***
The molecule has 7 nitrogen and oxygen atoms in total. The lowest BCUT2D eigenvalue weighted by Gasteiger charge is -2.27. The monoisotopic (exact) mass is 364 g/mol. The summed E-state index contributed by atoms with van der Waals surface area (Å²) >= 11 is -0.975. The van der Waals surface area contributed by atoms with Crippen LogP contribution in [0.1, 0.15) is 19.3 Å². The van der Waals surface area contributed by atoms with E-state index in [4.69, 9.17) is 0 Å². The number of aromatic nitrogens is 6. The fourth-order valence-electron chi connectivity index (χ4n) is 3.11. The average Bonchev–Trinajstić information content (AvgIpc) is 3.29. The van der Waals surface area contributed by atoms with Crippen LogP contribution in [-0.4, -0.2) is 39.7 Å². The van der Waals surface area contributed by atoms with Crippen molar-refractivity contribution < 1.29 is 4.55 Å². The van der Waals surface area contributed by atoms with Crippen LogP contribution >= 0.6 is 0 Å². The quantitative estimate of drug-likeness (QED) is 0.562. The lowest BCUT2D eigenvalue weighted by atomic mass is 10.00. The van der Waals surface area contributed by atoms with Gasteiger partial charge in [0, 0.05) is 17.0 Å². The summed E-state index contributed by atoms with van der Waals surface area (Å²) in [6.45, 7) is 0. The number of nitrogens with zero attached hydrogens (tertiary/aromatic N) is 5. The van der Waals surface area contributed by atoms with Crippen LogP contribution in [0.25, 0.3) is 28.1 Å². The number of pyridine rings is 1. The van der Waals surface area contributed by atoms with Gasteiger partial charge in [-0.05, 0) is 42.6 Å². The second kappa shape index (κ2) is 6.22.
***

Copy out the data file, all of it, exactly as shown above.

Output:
The molecule has 7 nitrogen and oxygen atoms in total. The lowest BCUT2D eigenvalue weighted by Gasteiger charge is -2.27. The monoisotopic (exact) mass is 364 g/mol. The summed E-state index contributed by atoms with van der Waals surface area (Å²) >= 11 is -0.975. The van der Waals surface area contributed by atoms with Crippen LogP contribution in [0.1, 0.15) is 19.3 Å². The van der Waals surface area contributed by atoms with E-state index in [4.69, 9.17) is 0 Å². The number of aromatic nitrogens is 6. The fourth-order valence-electron chi connectivity index (χ4n) is 3.11. The average Bonchev–Trinajstić information content (AvgIpc) is 3.29. The van der Waals surface area contributed by atoms with Crippen LogP contribution in [-0.4, -0.2) is 39.7 Å². The van der Waals surface area contributed by atoms with Crippen molar-refractivity contribution < 1.29 is 4.55 Å². The van der Waals surface area contributed by atoms with Crippen LogP contribution >= 0.6 is 0 Å². The quantitative estimate of drug-likeness (QED) is 0.562. The lowest BCUT2D eigenvalue weighted by atomic mass is 10.00. The van der Waals surface area contributed by atoms with Gasteiger partial charge in [0, 0.05) is 17.0 Å². The summed E-state index contributed by atoms with van der Waals surface area (Å²) in [6.45, 7) is 0. The number of nitrogens with zero attached hydrogens (tertiary/aromatic N) is 5. The van der Waals surface area contributed by atoms with Crippen LogP contribution in [0.25, 0.3) is 28.1 Å². The number of pyridine rings is 1. The van der Waals surface area contributed by atoms with Gasteiger partial charge in [-0.05, 0) is 42.6 Å². The second kappa shape index (κ2) is 6.22.